The current spate of high-profile cyber-attacks has continued after Australian and North American units of the world’s largest meat processor, Brazil’s JBS, were hit over the weekend by a co-ordinated attack on its information systems.
The cyber-attack caused its Australian operations to shut down on Monday, and the company said it is working to resolve the incident.
The processor said it is not aware of any customer, supplier or employee data being compromised or misused.
“On Sunday, May 30, JBS USA determined that it was the target of an organized cybersecurity attack, affecting some of the servers supporting its North American and Australian IT systems,” JBS said in a statement.
“Resolution of the incident will take time, which may delay certain transactions with customers and suppliers.”
The attack shut down operations across several Australian states, JBS Australia Chief Executive Officer Brent Eastwood told industry news website Beefcentral on Sunday, at which time he was not able to say how long the stoppage would last.
The world’s largest meatpacker has operations in Canada and the United States, which on Monday marked the US Memorial Day public holiday.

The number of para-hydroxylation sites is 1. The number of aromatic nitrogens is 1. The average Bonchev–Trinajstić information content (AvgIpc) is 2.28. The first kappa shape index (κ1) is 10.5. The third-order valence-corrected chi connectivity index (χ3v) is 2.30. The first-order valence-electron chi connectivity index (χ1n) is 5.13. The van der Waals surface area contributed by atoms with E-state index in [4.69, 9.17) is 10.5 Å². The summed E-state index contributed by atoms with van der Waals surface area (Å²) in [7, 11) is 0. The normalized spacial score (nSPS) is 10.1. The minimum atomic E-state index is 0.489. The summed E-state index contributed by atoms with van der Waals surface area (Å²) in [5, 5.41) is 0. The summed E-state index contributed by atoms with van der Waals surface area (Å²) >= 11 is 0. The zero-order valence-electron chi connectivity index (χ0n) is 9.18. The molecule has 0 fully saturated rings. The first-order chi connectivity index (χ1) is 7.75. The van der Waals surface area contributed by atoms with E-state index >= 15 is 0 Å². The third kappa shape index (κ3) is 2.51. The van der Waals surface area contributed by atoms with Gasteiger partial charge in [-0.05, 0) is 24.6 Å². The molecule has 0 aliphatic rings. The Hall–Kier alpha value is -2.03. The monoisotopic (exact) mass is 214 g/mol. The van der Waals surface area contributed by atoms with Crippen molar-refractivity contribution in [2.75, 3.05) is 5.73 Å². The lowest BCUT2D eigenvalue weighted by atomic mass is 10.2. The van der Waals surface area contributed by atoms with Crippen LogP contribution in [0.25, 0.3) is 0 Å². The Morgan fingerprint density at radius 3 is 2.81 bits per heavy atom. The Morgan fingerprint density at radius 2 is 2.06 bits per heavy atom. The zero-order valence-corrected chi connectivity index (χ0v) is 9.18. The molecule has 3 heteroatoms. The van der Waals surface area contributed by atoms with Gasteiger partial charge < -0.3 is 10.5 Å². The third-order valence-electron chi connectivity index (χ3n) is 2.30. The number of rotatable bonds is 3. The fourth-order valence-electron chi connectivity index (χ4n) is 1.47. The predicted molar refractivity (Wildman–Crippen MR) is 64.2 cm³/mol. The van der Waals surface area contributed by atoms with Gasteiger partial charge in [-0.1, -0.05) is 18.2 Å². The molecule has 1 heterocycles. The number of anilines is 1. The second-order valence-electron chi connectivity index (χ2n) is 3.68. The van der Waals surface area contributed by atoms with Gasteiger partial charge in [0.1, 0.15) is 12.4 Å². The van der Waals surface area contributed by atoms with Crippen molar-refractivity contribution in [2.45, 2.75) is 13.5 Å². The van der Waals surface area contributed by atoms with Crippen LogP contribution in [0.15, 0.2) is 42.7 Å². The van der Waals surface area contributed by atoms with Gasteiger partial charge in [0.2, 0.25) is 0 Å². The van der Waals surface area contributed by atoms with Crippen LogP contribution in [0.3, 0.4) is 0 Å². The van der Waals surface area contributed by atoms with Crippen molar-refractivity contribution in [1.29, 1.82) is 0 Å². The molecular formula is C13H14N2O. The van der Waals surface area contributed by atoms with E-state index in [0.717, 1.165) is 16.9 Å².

It is understood that Australian meat processing operations would be impossible without normal access to IT and internet systems.
JBS’s Primo Smallgoods business in Queensland state is also understood to have been affected.
Sao Paulo-based JBS owns facilities in 20 countries. Australia and New Zealand account for 4% of the company’s revenue, while the U.S. represents 50% and Canada 3%, according to company fillings. The company also has operations in South America and Europe.
The Australian Cyber Security Centre is providing technical assistance to JBS, while Agriculture Minister David Littleproud has said the government is working with international partners trying to trace, rectify and prosecute where possible, those who perpetrated the attack.
The attack is the latest high-profile cyber-attack to make the headlines in recent weeks following reported attacks on insurers CNA and Axa; Colonial Pipeline; Toshiba; and the Irish health service.